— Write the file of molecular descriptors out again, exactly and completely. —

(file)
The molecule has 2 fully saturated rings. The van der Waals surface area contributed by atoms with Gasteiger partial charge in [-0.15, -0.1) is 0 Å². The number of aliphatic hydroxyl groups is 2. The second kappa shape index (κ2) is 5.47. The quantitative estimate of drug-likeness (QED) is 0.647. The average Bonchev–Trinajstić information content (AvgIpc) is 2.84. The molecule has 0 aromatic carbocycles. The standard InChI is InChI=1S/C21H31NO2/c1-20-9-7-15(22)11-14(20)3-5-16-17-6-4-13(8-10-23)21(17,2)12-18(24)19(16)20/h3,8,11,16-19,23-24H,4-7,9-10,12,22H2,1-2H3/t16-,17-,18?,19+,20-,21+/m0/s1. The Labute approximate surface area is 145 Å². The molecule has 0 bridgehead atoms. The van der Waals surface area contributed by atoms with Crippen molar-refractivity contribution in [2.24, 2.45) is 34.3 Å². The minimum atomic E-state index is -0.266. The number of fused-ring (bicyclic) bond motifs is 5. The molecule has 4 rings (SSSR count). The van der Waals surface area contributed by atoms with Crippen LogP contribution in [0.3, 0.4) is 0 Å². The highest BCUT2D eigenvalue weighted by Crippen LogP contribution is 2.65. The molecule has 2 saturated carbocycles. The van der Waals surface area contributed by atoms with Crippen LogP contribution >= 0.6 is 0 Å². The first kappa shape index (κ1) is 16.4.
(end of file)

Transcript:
The molecule has 2 fully saturated rings. The van der Waals surface area contributed by atoms with Gasteiger partial charge in [-0.15, -0.1) is 0 Å². The number of aliphatic hydroxyl groups is 2. The second kappa shape index (κ2) is 5.47. The quantitative estimate of drug-likeness (QED) is 0.647. The average Bonchev–Trinajstić information content (AvgIpc) is 2.84. The molecule has 0 aromatic carbocycles. The standard InChI is InChI=1S/C21H31NO2/c1-20-9-7-15(22)11-14(20)3-5-16-17-6-4-13(8-10-23)21(17,2)12-18(24)19(16)20/h3,8,11,16-19,23-24H,4-7,9-10,12,22H2,1-2H3/t16-,17-,18?,19+,20-,21+/m0/s1. The Labute approximate surface area is 145 Å². The molecule has 0 bridgehead atoms. The van der Waals surface area contributed by atoms with Crippen molar-refractivity contribution in [2.24, 2.45) is 34.3 Å². The minimum atomic E-state index is -0.266. The number of fused-ring (bicyclic) bond motifs is 5. The molecule has 4 rings (SSSR count). The van der Waals surface area contributed by atoms with Crippen LogP contribution in [0.3, 0.4) is 0 Å². The highest BCUT2D eigenvalue weighted by Crippen LogP contribution is 2.65. The molecule has 2 saturated carbocycles. The van der Waals surface area contributed by atoms with Crippen LogP contribution >= 0.6 is 0 Å². The first kappa shape index (κ1) is 16.4.